Dr. Gladys I. Cruz
Dec. 16, 2019
At Questar III, we are fortunate to have more than 400 business, higher education and community partners that help us expand opportunities for students and school districts.
These partnerships – which embody the longtime BOCES mission of doing together what can’t be done alone – are especially important when preparing for potentially large-scale changes, such as the state’s review of graduation requirements.
Likewise, these alliances are critical in preparing for and responding to the expected changes associated with automation and robotics – a topic we explored at a recent workforce readiness series coordinated by the Rensselaer County Regional Chamber of Commerce in memory of the late Bob Horan of Schodack CSD.
Automation and artificial intelligence (AI) are projected to eliminate tens of millions of jobs over the next 20 years. In fact, a Rockefeller Institute analysis of the state’s workforce found that 53 percent of jobs could be automated with technology that exists (or could exist in the near future).
When it comes to AI, some people fear the unknown and think of the graphic visuals associated with Terminator movie series. For me, I do not fear change; I embrace it. After all, human progress has been driven by technology-driven innovation.
Technology-driven innovation is already happening locally – we are using AI tools without even knowing it. For example, you can speak to your iPhone and ask Siri for facts, information, and directions.
Last month, Rensselaer Polytechnic Institute and IBM unveiled AiMOS – one of the world’s top supercomputers. It is poised to make our region a player in AI research. At Questar III, we are already exploring a high school program to support this industry.
Amazon is also preparing to open a new distribution center in Schodack, a few miles from our central office, that will create 800 new jobs. Over a six-year period, Amazon expanded it robotic fleet from 1,000 to 200,000 – and is preparing to add more (including a drone fleet that can deliver items within 30 minutes in certain areas).
Researchers predict that automation will hurt certain groups more than others, including low-wage earners and those with less education. We’ve already seen this in retail and food service. If it’s rote or routine, it is at risk of automation since computers can do it cheaper or faster than humans.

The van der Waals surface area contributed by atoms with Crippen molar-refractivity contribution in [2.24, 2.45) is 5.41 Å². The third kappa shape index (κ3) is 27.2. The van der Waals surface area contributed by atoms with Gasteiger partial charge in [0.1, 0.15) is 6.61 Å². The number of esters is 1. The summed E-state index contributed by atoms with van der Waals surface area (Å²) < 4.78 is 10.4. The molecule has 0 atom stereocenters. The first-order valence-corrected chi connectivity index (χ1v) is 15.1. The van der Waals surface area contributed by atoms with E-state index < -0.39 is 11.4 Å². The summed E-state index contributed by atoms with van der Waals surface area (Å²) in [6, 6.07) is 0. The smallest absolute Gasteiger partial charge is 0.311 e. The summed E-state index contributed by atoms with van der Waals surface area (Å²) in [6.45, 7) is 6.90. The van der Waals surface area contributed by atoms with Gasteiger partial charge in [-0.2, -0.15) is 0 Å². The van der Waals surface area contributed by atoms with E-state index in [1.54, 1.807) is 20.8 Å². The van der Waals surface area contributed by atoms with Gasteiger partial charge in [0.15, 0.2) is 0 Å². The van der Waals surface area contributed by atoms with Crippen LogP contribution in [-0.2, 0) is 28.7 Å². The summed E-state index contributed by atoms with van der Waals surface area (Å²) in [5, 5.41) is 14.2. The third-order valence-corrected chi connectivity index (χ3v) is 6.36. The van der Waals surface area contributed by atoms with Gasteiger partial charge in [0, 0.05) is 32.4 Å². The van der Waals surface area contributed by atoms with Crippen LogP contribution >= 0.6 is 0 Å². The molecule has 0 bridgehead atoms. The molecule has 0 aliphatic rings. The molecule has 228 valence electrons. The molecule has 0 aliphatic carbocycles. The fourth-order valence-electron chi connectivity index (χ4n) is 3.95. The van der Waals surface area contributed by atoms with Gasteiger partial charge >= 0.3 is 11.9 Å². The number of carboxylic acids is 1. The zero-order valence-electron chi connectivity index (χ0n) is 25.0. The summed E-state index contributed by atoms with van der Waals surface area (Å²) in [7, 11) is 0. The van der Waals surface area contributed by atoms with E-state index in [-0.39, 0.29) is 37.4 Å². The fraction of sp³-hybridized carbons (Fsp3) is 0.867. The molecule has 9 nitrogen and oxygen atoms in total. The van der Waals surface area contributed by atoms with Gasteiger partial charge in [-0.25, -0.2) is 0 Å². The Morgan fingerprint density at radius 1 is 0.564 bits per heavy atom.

However, history shows that, in the long-run, technology growth creates new jobs, offsetting the ones it takes away. History also shows how countries can leverage the changes spurred by technology by investing and adapting. Ultimately, it is up to us, as a society, to determine whether these changes will be smooth or disruptive.
In education, we need to think about the skills of our future workforce, one that will increasingly interact with robots or systems. Looking ahead, schools will need to adapt to equip students with more future-proof jobs and skills (rather than prepare them for outdated ones). Creativity and critical thinking skills are indispensable.
Individuals and organizations will need focus more on developing and honing the skills humans excel at (or that robots cannot mimic). This includes teamwork, collaboration and working in unpredictable environments. The future workforce will need to be more flexible and able to function at higher levels of social-emotional, creative and problem-solving abilities.
Moreover, the ability to adapt and acquire new skills will become a necessity. This means challenging children and adults alike to embrace lifelong learning and not just focus on traditional education milestones.
In the end, the future of learning (and working) may be less about knowing the right answers and more about knowing the right questions to ask.
These changes are a lot to consider – and something larger than any one system to tackle.
As former U.S. Secretary of Education Richard Riley once noted, “We are currently preparing students for jobs that don’t yet exist–using technologies that haven’t been invented-in order to solve problems we don’t even know are problems yet.”
Ultimately, I believe the critical presence of teachers is irreplaceable, but that doesn’t mean there won’t be changes to their jobs. AI, augmented reality and virtual reality have the potential to personalize learning and bring teaching, ideas and events to life in new ways. Just imagine, students could get immediate feedback on a math problem they’re solving and be re-directed in the right direction. The challenge will be making sure it benefits all students.
Moving forward, another one of our challenges will be managing the variety of devices and apps and the proliferation of information. We are now living in a world of big data, where 33 zettabytes (which is 21 zeros) of unique data was created last year – and where new quantum computers can do in seconds what would take other computers 10,000 years to complete. We also need to protect privacy in an age where people are increasingly trying to steal data for nefarious purposes.
The AI revolution is just beginning, so expect more change in the present and near future. As a BOCES, we will continue to weigh the implications of AI – and consider how to adapt to better prepare students for the world’s latest chapter of technology-driven innovation.